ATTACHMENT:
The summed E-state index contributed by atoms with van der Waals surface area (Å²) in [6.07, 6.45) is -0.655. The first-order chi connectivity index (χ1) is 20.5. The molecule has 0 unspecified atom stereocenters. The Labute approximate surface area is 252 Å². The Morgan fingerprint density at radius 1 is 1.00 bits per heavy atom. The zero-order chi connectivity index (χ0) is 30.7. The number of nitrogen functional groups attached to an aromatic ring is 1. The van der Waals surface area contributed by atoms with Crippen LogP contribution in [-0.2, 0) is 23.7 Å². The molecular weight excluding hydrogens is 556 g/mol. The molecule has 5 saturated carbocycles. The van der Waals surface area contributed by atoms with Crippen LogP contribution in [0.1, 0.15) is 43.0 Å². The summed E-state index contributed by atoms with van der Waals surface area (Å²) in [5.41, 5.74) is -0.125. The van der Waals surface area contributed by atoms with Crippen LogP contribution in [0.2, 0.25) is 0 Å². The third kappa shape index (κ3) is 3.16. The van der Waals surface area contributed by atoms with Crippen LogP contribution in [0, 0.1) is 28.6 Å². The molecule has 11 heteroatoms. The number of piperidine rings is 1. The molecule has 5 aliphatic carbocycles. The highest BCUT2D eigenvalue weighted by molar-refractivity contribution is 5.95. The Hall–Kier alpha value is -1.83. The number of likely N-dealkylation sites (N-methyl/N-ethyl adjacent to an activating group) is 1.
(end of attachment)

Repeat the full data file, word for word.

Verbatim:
The summed E-state index contributed by atoms with van der Waals surface area (Å²) in [6.07, 6.45) is -0.655. The first-order chi connectivity index (χ1) is 20.5. The molecule has 0 unspecified atom stereocenters. The Labute approximate surface area is 252 Å². The Morgan fingerprint density at radius 1 is 1.00 bits per heavy atom. The zero-order chi connectivity index (χ0) is 30.7. The number of nitrogen functional groups attached to an aromatic ring is 1. The van der Waals surface area contributed by atoms with Crippen LogP contribution in [-0.2, 0) is 23.7 Å². The molecular weight excluding hydrogens is 556 g/mol. The molecule has 5 saturated carbocycles. The van der Waals surface area contributed by atoms with Crippen LogP contribution in [0.1, 0.15) is 43.0 Å². The summed E-state index contributed by atoms with van der Waals surface area (Å²) in [5.41, 5.74) is -0.125. The van der Waals surface area contributed by atoms with Crippen LogP contribution in [0.2, 0.25) is 0 Å². The third kappa shape index (κ3) is 3.16. The van der Waals surface area contributed by atoms with Crippen LogP contribution in [0, 0.1) is 28.6 Å². The molecule has 11 heteroatoms. The number of piperidine rings is 1. The molecule has 5 aliphatic carbocycles. The highest BCUT2D eigenvalue weighted by molar-refractivity contribution is 5.95. The Hall–Kier alpha value is -1.83. The number of likely N-dealkylation sites (N-methyl/N-ethyl adjacent to an activating group) is 1.